Date of Graduation


Document Type


Degree Type



College of Education and Human Services


Learning Sciences and Human Development

Committee Chair

Carol Markstrom.

Committee Co-Chair

Krisitn Moilanen

Committee Member

Jessica Troilo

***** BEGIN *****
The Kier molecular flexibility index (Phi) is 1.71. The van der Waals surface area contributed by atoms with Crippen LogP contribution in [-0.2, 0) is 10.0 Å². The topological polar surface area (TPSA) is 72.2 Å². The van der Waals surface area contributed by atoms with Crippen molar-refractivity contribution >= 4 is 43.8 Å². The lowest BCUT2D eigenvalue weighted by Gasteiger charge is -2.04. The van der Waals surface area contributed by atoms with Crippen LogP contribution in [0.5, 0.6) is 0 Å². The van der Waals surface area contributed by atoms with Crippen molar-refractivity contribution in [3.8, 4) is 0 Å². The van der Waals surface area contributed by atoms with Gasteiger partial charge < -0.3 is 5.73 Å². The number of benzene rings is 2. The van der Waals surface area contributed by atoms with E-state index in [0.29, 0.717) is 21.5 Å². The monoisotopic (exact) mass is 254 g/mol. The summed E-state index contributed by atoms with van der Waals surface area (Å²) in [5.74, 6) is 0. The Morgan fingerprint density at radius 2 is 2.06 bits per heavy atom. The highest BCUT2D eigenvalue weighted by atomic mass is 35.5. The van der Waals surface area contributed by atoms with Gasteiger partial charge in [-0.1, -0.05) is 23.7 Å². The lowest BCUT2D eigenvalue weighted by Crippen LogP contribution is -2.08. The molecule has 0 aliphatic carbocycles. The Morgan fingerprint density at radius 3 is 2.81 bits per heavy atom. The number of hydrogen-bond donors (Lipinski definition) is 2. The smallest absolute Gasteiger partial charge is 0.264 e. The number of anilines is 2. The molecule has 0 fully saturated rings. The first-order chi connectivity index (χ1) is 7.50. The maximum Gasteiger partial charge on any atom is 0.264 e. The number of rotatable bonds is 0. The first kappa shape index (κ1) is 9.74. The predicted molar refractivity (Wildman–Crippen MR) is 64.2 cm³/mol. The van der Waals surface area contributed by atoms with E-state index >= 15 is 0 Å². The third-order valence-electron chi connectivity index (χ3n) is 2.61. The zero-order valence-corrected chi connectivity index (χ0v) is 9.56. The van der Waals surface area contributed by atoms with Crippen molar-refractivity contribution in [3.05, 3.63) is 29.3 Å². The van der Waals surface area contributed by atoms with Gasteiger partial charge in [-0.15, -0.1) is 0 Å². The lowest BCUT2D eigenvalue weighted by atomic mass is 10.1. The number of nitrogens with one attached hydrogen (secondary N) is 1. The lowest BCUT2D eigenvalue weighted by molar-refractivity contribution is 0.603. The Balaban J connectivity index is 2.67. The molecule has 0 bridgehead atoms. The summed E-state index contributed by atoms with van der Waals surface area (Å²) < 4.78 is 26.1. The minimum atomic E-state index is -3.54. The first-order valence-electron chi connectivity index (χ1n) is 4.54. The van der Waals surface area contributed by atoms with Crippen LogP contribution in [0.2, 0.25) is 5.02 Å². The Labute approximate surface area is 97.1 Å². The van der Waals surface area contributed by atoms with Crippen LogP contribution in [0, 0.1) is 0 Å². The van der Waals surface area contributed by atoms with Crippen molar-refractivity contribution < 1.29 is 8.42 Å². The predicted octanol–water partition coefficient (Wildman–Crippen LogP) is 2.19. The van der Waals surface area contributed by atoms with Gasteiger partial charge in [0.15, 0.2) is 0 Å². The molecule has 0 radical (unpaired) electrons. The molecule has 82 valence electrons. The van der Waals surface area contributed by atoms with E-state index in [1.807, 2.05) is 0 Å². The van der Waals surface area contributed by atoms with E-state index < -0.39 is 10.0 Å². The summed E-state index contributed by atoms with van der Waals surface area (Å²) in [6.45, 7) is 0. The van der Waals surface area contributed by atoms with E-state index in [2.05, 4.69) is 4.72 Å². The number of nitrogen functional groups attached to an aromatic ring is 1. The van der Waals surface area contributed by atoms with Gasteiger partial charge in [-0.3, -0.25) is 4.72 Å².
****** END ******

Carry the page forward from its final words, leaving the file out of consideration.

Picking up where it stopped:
Historical trauma, poverty, educational inequalities, and discrimination are among the many factors contributing to current problems, such as substance abuse, experienced by some American Indian youth today. Much of the literature on American Indian adolescents has been problem-focused; but it is also important to identify factors that are associated with resilient outcomes, such as personal, social, and ecological factors highlighted in models of resilience. As a step toward conducting such studies, it is necessary to have measures that are valid, reliable, and culturally-applicable for American Indian adolescents. Therefore, a mixed methods study (focus groups; survey) was conducted to examine the Resilience Competencies Scale (RCS) for its applicability among American Indian youth in Arizona by: (1) assessing the RCS for face and content validity through focus group discussions with American Indian youth; and (2) administering the RCS to a sample of American Indian youth along with other measures to examine concurrent and discriminant forms of validity along with reliability. The study was conducted in two phases with distinct samples from a reservation community in Arizona. Two volunteers from the tribe's youth council (one 19 year old female and one 18 year old male) met with the investigator on multiple occasions over two weeks to critically examine the RCS for face and content validity as well as cultural applicability. The RCS was revised based on focus group input. Phase 2 data collection occurred at the reservation high school and alternative school. Fifty-eight 9th-12 th grade male and female American Indian students ranging from ages 15 to 19 participated in the study. Students completed the RCS, the Psychosocial Inventory of Ego Strengths (PIES) and The Center for Epidemiological Studies-Depression (CES-D 10). Acceptable Cronbach's alphas were shown for all 20 items on the RCS and concurrent and discriminant validity were shown through significant correlations between the RCS, and with Hope and Purpose subscales and the CES-D 10. The validation of a measure of resilience for American Indian youth can serve as a useful research and clinical tool.